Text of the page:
2. Cable cars have been transporting people around San Francisco since the late 19th century.  The cars run on tracks and are moved by an underground cable on three routes.  Their familiar bells can be heard ringing from blocks away.  Tickets ($5) may be purchased at the cable car turnarounds at the ends of each route.  (
  3. Alcatraz, the notorious former prison, is located on an island of the same name in the middle of San Francisco Bay. The prison was closed in the 1960’s, and stories about Alcatraz are legendary. Recorded cell-house tours are available, allowing visitors to learn about the prison as they explore the buildings and grounds.  To reach the island, take an Alcatraz Cruises ferry from Pier 43.  Advance reservations are recommended, 415-981-ROCK (7625). (
  4. Fisherman’s Wharf is also home to Pier 39, a festive waterfront marketplace that is one of the city’s most popular attractions.
  5. Experience the unique character of San Francisco's Union Square District, where the best names in fashion, dining and theater can be found. Union Square is a great place to meet friends or family and enjoy a day of shopping, dining, theater or a movie at Westfield San Francisco Centre or the Metreon.
  6. North Beach, the city’s Italian quarter, is a neighborhood of romantic European-style sidewalk cafes, restaurants and shops centered near Washington Square along Columbus and Grant avenues. Coit Tower, perched atop Telegraph Hill, offers a splendid vantage point for photos of the bridges and the Bay.  (
  7. The entrance to Chinatown at Grant Avenue and Bush Street is called the "Dragon's Gate." Inside are 24 blocks of hustle and bustle, most of it taking place along Grant Avenue, the oldest street in San Francisco. This city within a city is best explored on foot; exotic shops, renowned restaurants, food markets, temples and small museums comprise its boundaries.
  8. Known as one of America’s best restaurant cities, San Francisco chefs excel at combining the freshest local ingredients, authentic international flavors and a touch of creative genius.  The Ferry Building on the Embarcadero features food and wine purveyors and a twice-weekly Farmers Market.
  9. Nightlife in San Francisco is a constantly changing scene.  The “hottest” clubs currently are in the South of Market and Mission districts, with live and recorded rock and Latin music.  Jazz, blues, swing and “oldies” music can be found all over town.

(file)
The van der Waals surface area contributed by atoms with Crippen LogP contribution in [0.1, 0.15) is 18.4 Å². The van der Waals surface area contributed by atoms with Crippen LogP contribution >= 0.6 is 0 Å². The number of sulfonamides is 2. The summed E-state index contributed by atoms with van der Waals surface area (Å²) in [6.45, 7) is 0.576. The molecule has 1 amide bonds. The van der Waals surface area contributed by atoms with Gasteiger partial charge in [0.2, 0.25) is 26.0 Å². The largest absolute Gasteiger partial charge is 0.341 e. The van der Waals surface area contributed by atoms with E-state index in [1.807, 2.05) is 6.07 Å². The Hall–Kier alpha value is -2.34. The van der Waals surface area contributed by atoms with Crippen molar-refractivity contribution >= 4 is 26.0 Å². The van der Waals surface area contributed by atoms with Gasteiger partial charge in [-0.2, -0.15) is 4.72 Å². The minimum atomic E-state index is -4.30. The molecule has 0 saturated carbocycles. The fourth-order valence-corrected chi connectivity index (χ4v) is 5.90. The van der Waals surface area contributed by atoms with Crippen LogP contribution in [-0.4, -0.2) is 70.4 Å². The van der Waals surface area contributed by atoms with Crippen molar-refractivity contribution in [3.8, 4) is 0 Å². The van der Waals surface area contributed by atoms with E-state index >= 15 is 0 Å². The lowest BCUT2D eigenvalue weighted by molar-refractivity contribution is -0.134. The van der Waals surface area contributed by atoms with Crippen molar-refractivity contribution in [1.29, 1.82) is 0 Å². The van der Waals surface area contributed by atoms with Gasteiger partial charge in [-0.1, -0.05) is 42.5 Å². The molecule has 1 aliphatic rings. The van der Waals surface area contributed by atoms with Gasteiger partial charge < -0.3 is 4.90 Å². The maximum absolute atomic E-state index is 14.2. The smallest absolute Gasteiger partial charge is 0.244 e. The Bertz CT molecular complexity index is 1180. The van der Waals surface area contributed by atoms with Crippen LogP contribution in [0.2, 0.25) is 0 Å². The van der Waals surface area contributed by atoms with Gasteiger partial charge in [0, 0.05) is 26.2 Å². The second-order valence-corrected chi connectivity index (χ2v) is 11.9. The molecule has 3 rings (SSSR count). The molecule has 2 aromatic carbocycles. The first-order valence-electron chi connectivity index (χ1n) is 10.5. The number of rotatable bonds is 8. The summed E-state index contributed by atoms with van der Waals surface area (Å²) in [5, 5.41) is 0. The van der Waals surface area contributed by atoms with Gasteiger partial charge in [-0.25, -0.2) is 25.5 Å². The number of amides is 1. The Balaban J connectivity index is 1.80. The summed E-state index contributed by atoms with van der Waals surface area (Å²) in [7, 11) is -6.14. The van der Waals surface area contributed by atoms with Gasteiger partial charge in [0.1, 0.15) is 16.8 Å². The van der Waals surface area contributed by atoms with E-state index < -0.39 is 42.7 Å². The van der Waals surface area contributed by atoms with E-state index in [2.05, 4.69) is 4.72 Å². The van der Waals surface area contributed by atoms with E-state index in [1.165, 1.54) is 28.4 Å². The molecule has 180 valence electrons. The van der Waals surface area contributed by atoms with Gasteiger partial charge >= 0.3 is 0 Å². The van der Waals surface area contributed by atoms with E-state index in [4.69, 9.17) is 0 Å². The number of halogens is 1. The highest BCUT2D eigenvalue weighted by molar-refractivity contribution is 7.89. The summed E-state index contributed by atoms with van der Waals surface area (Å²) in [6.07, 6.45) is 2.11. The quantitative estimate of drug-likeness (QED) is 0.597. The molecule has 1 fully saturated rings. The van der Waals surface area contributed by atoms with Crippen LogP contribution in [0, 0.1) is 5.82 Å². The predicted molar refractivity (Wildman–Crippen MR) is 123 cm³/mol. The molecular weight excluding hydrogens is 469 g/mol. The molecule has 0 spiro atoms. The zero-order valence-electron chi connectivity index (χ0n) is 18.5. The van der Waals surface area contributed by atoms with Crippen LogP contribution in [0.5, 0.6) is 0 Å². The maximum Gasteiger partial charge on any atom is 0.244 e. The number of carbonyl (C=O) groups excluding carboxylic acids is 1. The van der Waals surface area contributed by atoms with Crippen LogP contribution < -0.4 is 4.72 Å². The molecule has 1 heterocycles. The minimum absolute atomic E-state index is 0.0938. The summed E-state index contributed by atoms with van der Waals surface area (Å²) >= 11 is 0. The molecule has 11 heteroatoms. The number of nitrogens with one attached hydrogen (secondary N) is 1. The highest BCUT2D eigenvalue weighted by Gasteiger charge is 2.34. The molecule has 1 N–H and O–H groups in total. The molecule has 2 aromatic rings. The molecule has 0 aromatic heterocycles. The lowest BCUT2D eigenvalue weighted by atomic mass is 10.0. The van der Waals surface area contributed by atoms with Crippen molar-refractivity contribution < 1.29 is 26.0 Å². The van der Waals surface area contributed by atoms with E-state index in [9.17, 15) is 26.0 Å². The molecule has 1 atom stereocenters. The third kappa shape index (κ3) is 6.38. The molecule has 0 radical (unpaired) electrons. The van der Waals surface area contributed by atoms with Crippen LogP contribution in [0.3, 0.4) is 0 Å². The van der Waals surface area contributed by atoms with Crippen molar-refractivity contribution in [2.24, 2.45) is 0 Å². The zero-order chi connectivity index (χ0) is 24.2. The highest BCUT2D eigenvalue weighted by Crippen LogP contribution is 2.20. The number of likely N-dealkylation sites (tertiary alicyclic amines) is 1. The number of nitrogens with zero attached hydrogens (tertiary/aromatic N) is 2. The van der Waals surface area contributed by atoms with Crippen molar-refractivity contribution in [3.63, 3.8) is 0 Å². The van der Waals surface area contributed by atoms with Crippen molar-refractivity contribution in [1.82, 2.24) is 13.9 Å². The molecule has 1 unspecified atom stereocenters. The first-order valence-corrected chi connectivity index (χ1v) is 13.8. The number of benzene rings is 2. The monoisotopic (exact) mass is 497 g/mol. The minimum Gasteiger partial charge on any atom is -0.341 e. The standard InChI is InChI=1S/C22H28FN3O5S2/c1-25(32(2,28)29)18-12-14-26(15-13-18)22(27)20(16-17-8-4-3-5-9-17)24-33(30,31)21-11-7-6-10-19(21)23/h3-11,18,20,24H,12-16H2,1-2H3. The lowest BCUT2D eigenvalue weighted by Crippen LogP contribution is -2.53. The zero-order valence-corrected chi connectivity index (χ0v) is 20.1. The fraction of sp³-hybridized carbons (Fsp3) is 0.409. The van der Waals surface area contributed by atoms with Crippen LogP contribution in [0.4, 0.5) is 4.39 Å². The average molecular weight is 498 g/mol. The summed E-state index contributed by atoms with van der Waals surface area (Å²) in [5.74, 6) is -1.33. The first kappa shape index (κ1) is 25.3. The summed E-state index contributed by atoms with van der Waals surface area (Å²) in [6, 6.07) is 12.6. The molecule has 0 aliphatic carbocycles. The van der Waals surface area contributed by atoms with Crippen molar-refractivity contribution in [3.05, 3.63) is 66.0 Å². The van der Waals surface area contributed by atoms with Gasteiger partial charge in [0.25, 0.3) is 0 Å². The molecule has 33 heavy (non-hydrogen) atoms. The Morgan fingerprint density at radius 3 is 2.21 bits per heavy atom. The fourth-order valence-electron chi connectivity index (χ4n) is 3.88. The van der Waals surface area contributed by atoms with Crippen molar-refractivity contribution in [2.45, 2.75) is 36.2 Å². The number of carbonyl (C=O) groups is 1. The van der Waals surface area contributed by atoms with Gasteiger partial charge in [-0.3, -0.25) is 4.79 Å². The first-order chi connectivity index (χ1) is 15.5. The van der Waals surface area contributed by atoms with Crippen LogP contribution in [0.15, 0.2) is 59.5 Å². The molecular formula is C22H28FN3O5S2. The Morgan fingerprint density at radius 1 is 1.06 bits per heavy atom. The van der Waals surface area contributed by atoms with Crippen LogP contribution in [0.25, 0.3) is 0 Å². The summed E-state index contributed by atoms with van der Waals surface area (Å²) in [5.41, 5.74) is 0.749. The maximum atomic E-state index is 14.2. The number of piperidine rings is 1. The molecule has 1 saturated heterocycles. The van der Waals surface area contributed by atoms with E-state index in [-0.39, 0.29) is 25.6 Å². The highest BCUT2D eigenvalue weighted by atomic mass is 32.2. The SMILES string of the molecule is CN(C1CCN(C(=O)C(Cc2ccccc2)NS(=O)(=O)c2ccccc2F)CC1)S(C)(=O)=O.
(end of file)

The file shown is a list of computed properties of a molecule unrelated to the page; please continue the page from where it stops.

10. A visit to San Francisco would not be complete without a cultural experience.  The city is home to internationally recognized symphony, opera and ballet companies. The San Francisco Museum of Modern Art, the Asian Art Museum, the de Young Museum, the Palace of the Legion of Honor and other museums and galleries are devoted to the finest of classical and contemporary arts. San Francisco is also home to the California Academy of Sciences - the only place on the planet with an aquarium, a planetarium, a natural history museum, and a 4-story rainforest all under one roof.

The Napa Valley


The Napa Valley has been endowed with the perfect environment to cultivate some of the world’s finest wine grapes.  There are more than 400 wineries, 95 percent of which are family owned and operated.  While Cabernet and Chardonnay are the most widely planted wine grapes, The Napa Valley holds many surprises for wine lovers looking for varieties off the beaten path.  Winery tasting rooms warmly welcome guests for fun and educational experiences that fascinate and engage at all knowledge levels, from new fan to connoisseur.


The Napa Valley’s culinary scene is thriving, with more than 125 restaurants.  In 2012, Napa Valley restaurants were awarded 14 Michelin stars – more per capita than any other wine region in the world.  Legendary chefs include Thomas Keller (The French Laundry, Bouchon, Ad Hoc), Christopher Kostow (The Restaurant at Meadowood), Michael Chiarello (Bottega and Napa Style), Robert Curry (Auberge du Soleil), Ken Frank (La Toque), Tyler Florence (Rotisserie and Wine), Masaharu Morimoto (Morimoto Napa), and Brandon Sharp (Solbar).


The Napa Valley is also the home of an extraordinary art collection – an impressive trove of world-class art for visitors and residents to enjoy any time of the year.  With public and private art exhibits and museums, winery art installations, art walks, galleries, open studios, and several notable live performance venues, scores of options exist in the combined “Napa Valley Collection” that will satisfy the deepest craving for cultural exploration.


Many of the country’s finest spas are located in The Napa Valley – natural geothermal springs and volcanic mud baths are the foundation of a creative cornucopia of restorative therapies and treatments.  There is an abundance of active pursuits that draw visitors outside into the Valley’s natural beauty including hiking in State Parks and nature preserves, walking through vineyards, biking, yoga, kayaking, and hot air ballooning.